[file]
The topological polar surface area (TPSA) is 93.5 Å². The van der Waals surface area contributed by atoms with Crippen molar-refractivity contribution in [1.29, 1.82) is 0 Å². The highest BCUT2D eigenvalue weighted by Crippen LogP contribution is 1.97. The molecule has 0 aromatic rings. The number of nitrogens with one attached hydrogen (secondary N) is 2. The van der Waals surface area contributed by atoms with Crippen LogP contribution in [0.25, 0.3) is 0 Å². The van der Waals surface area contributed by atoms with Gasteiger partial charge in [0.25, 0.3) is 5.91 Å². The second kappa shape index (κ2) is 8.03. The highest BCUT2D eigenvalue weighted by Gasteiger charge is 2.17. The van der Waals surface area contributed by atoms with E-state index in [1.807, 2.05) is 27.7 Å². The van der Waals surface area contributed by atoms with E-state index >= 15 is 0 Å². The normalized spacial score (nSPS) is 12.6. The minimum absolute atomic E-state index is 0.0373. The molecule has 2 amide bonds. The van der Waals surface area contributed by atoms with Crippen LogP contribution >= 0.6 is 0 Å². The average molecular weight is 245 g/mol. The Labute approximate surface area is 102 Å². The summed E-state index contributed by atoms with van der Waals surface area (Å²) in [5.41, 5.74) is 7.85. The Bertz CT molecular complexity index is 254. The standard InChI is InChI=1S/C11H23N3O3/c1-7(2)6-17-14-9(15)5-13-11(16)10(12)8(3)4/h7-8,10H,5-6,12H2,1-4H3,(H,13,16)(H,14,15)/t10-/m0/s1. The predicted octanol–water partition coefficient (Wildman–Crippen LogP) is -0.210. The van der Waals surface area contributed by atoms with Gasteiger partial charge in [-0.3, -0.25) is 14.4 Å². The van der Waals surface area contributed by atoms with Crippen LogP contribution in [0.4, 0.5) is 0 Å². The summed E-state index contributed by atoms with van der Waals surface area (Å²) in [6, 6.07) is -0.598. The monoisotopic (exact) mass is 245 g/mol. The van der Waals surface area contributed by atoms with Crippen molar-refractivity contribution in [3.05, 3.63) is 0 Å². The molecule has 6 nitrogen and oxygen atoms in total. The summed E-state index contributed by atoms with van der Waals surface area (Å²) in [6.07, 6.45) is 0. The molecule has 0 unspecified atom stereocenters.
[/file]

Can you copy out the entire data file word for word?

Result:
The topological polar surface area (TPSA) is 93.5 Å². The van der Waals surface area contributed by atoms with Crippen molar-refractivity contribution in [1.29, 1.82) is 0 Å². The highest BCUT2D eigenvalue weighted by Crippen LogP contribution is 1.97. The molecule has 0 aromatic rings. The number of nitrogens with one attached hydrogen (secondary N) is 2. The van der Waals surface area contributed by atoms with Crippen LogP contribution in [0.25, 0.3) is 0 Å². The van der Waals surface area contributed by atoms with Gasteiger partial charge in [0.25, 0.3) is 5.91 Å². The second kappa shape index (κ2) is 8.03. The highest BCUT2D eigenvalue weighted by Gasteiger charge is 2.17. The van der Waals surface area contributed by atoms with E-state index in [1.807, 2.05) is 27.7 Å². The van der Waals surface area contributed by atoms with E-state index >= 15 is 0 Å². The normalized spacial score (nSPS) is 12.6. The minimum absolute atomic E-state index is 0.0373. The molecule has 2 amide bonds. The van der Waals surface area contributed by atoms with Crippen LogP contribution >= 0.6 is 0 Å². The average molecular weight is 245 g/mol. The Labute approximate surface area is 102 Å². The summed E-state index contributed by atoms with van der Waals surface area (Å²) in [5.41, 5.74) is 7.85. The Bertz CT molecular complexity index is 254. The standard InChI is InChI=1S/C11H23N3O3/c1-7(2)6-17-14-9(15)5-13-11(16)10(12)8(3)4/h7-8,10H,5-6,12H2,1-4H3,(H,13,16)(H,14,15)/t10-/m0/s1. The predicted octanol–water partition coefficient (Wildman–Crippen LogP) is -0.210. The van der Waals surface area contributed by atoms with Gasteiger partial charge in [-0.3, -0.25) is 14.4 Å². The van der Waals surface area contributed by atoms with Crippen LogP contribution in [0.4, 0.5) is 0 Å². The summed E-state index contributed by atoms with van der Waals surface area (Å²) in [6, 6.07) is -0.598. The monoisotopic (exact) mass is 245 g/mol. The van der Waals surface area contributed by atoms with Crippen molar-refractivity contribution in [3.05, 3.63) is 0 Å². The molecule has 6 nitrogen and oxygen atoms in total. The summed E-state index contributed by atoms with van der Waals surface area (Å²) in [6.07, 6.45) is 0. The molecule has 0 unspecified atom stereocenters.